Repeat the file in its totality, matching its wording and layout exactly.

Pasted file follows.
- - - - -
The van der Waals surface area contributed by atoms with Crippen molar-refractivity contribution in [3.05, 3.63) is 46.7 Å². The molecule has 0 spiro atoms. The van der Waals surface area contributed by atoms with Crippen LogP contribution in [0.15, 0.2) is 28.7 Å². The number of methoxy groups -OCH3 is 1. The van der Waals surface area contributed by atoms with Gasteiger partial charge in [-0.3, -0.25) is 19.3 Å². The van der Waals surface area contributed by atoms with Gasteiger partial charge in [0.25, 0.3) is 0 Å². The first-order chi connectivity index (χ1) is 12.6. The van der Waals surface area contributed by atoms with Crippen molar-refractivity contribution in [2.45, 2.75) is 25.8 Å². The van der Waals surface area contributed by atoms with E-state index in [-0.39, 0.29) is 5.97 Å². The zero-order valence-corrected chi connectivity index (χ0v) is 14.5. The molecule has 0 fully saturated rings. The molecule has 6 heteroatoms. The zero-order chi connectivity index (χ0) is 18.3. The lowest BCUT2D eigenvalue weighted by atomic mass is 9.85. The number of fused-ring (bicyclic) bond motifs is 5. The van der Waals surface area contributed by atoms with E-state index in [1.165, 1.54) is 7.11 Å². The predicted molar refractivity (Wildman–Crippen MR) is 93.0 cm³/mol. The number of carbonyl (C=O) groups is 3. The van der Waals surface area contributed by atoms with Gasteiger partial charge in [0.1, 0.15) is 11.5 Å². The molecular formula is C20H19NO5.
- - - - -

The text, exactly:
The van der Waals surface area contributed by atoms with Crippen molar-refractivity contribution in [3.05, 3.63) is 46.7 Å². The molecule has 0 spiro atoms. The van der Waals surface area contributed by atoms with Crippen LogP contribution in [0.15, 0.2) is 28.7 Å². The number of methoxy groups -OCH3 is 1. The van der Waals surface area contributed by atoms with Gasteiger partial charge in [-0.3, -0.25) is 19.3 Å². The van der Waals surface area contributed by atoms with Gasteiger partial charge in [0.25, 0.3) is 0 Å². The first-order chi connectivity index (χ1) is 12.6. The van der Waals surface area contributed by atoms with Crippen molar-refractivity contribution in [2.45, 2.75) is 25.8 Å². The van der Waals surface area contributed by atoms with E-state index in [-0.39, 0.29) is 5.97 Å². The zero-order valence-corrected chi connectivity index (χ0v) is 14.5. The molecule has 0 fully saturated rings. The molecule has 6 heteroatoms. The zero-order chi connectivity index (χ0) is 18.3. The lowest BCUT2D eigenvalue weighted by atomic mass is 9.85. The number of fused-ring (bicyclic) bond motifs is 5. The van der Waals surface area contributed by atoms with E-state index in [1.165, 1.54) is 7.11 Å². The predicted molar refractivity (Wildman–Crippen MR) is 93.0 cm³/mol. The number of carbonyl (C=O) groups is 3. The van der Waals surface area contributed by atoms with Gasteiger partial charge in [0.1, 0.15) is 11.5 Å². The molecular formula is C20H19NO5.